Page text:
This article finds its impetus in the curious convergence of three twenty-first-century horror films around the ambiguous ‘It’ foregrounded by their titles: Andrés Muschietti’s 2017 adaptation of Stephen King’s 1986 novel It, David Robert Mitchell’s 2014 It Follows and Trey Edward Shults’s 2017 It Comes at Night. In each of these films, the titular ‘it’ is difficult or impossible to pin down; it can assume the form of anyone (or, in the case of Shults’s film, infect anyone) and appear anywhere; it cannot be reasoned with, explained or swayed from its course; and conventional sources of protection – the law, and particularly the family – all come up short when confronting it. In this way, the ambiguous ‘its’ of these three films can be seen as crystallizations of a twenty-first-century zeit-geist in which monstrosity seems particularly difficult to locate and defuse. In the age of terrorism, mass shootings and ‘stranger danger’, climate change, and global pandemics, these films suggest that contemporary anxieties cluster around the ambiguous nature of modern threats.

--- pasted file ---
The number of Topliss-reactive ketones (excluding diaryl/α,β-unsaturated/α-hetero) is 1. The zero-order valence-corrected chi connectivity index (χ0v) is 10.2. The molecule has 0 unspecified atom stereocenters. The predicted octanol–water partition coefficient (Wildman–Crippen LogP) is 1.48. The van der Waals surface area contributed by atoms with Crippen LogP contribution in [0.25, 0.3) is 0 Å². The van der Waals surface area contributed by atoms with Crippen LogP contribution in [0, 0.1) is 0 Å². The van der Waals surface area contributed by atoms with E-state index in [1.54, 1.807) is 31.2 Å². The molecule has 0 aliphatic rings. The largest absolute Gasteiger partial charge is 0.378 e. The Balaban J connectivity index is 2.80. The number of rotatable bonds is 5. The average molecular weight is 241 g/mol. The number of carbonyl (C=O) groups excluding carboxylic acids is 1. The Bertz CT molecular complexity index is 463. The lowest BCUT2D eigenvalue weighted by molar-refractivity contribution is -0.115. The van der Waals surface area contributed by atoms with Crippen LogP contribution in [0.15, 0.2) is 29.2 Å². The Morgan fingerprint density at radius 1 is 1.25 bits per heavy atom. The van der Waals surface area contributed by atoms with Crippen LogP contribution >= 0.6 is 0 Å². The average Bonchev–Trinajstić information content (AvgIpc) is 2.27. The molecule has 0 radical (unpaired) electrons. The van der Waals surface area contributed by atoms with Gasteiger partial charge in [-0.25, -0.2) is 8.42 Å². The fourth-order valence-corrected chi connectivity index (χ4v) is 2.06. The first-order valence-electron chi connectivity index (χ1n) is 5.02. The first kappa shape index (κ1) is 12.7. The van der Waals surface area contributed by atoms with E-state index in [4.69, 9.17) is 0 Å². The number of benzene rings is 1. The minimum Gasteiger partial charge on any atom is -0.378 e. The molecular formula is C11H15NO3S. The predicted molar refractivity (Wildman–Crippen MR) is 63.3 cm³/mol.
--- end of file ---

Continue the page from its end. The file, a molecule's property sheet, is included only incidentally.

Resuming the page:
- Ambient dread
- Horror film